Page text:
Christopher Columbus’ statue on Independence Square, Port-of-Spain, which was defaced.

As the debate rages on whether the Port-of-Spain City Corporation should remove Christopher Columbus’ statue from Tamarind Square, Movement for Social Justice leader David Abdulah says T&T’s landscape should only feature images and monuments of those who had positive influences on society.While the MSJ joined the First People and the Cross Rhodes Freedom Project in advocating for the removal of Columbus’ statue, they want it placed in a museum.

During the MSJ’s virtual press conference on Sunday, Abdulah said there should be a committee comprising of the various ethnic groups and cultural bodies to examine all street names and monuments of oppressors. This committee, he said, should focus on replacing the existing tributes with the images and names of those who struggled for T&T’s freedom. He said the Columbus statue and Picton Street should not remain features of the national landscape.“As a people, we ought to ensure that the monuments which we erect are able to convey to ourselves and our population, that which is positive in our struggle for freedom, out of slavery, through indentureship and up to freedom,” Abdulah said.

“Trinidad and Tobago and Caribbean people have had a history of the struggle of slavery through indentureship and upward to freedom.

“Therefore, the images that we see, the street names that are there, ought to be reminding us of our experience, out of slavery, through indentureship to freedom.”

He said there should be museums where Columbus’ statue and information of Thomas Picton (a former British governor of Trinidad from 1797-1803) and others are housed. The MSJ is also advocating for a labour museum with a hero’s park in Fyzabad and an oil industry museum with an information centre. Abdulah said an MSJ government would ensure this is done. Some segments of society, however, believe T&T’s colonial past shaped today’s society and the statues and names should remain as reminders. Even Spain’s Ambassador to T&T, Javier Carbajosa, has chimed in saying that “history cannot be rewritten.” “It is what it is, with its lights and shadows, and it is part of our legacy. We should accept it and learn from it. My point is that trying to rewrite history and pretend that things never existed is, in my opinion, a futile and hypocritical and dangerous endeavour,” Carbajosa said in a statement last week. But Abdulah said while there must be no attempt to erase or deny history, it was written, most times, from the colonisers’ perspectives.“For many decades, that was the story of history. The reality is also the history of those who were oppressed, enslaved, exploited, colonised and denied their own humanity,” Abdulah said.

“Our story is our history. We must have an appreciation and while they are facts, we now need as an independent country, to assert our own history.”

He believes the education system also does not enable citizens to understand T&T’s history. He said this history must be taught in primary and secondary schools, regardless of students’ choice of subjects.While the removal of European tributes is debated, there is a smaller discussion on the late Indian activist Mahatma Gandhi, who has a few statues and a village in his name in Trinidad. Globally, there are calls for the removal of Gandhi statues. According to reports, when Gandhi was in South Africa in 1903, he wrote that white people there should be the predominant race and that blacks were “troublesome, very dirty and live like animals.” In 2015, the Washington Post reported on a book by two South African university professors, who wrote that during Gandhi’s stay in South Africa, “he routinely displayed disdain for Africans and described black Africans as savage, raw and living a life of indolence and nakedness, and he campaigned relentlessly to prove to the British rulers that the Indian community in South Africa was superior to native black Africans.”In 2018, Ghana’s Ministry of Foreign Affairs and Regional Integration removed Gandhi’s state from the University of Ghana.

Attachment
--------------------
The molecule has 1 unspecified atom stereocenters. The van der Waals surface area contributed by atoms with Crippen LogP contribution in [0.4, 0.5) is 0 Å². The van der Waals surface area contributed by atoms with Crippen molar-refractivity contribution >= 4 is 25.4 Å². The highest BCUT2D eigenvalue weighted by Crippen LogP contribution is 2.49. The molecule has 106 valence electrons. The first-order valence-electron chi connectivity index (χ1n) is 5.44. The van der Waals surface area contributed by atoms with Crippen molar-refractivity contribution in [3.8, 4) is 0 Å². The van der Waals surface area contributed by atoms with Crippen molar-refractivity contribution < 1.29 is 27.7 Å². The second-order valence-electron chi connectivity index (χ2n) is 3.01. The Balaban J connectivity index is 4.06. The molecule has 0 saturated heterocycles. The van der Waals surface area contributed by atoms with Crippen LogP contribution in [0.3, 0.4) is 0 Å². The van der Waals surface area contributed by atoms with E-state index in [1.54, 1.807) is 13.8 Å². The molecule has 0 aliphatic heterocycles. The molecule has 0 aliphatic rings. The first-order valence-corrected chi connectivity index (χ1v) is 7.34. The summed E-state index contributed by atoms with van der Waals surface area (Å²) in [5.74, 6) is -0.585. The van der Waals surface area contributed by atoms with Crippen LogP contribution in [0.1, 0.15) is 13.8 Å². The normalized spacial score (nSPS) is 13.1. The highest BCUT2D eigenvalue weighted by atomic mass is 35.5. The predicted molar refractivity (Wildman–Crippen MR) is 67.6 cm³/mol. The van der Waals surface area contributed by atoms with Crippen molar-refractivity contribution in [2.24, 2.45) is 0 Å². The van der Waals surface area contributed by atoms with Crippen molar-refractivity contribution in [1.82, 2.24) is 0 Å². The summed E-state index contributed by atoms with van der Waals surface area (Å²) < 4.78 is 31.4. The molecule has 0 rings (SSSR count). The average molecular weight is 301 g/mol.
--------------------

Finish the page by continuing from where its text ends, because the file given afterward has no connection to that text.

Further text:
In Leicester, England, there is also a petition to remove a Gandhi statue. In 2019, there was a call for the Manchester City Council to reject the installation of Gandhi’s statue there. But in a 2019 interview with NPR, biographer Ramachandra Guha said while Gandhi was a racist in his younger life he outgrew his prejudices.In London, authorities recently boarded up areas around Gandhi and former South African president Nelson Mandela’s statues ahead of a Black Lives Matter (BLM) protests. Last week, activists started a petition to remove Gandhi’s statue in Canada.Asked whether there could be an amicable Gandhi debate in T&T, where the population were mostly spilt between people African and Indian lineage, Abdulah said he was unaware of any systemic racist acts by Gandhi. He said many people in the world made backward statements. Even in T&T, he said some people engage in systemic racism and oppression and that was the real test for T&T.“I would not go as far as to say that every single person who wrote something that is bad or negative that we should dismiss or remove a street name.” Abdulah said the BLM movement has helped to raise issues all over the world. From this, he believes T&T should address its issues of systematic racism and inequalities.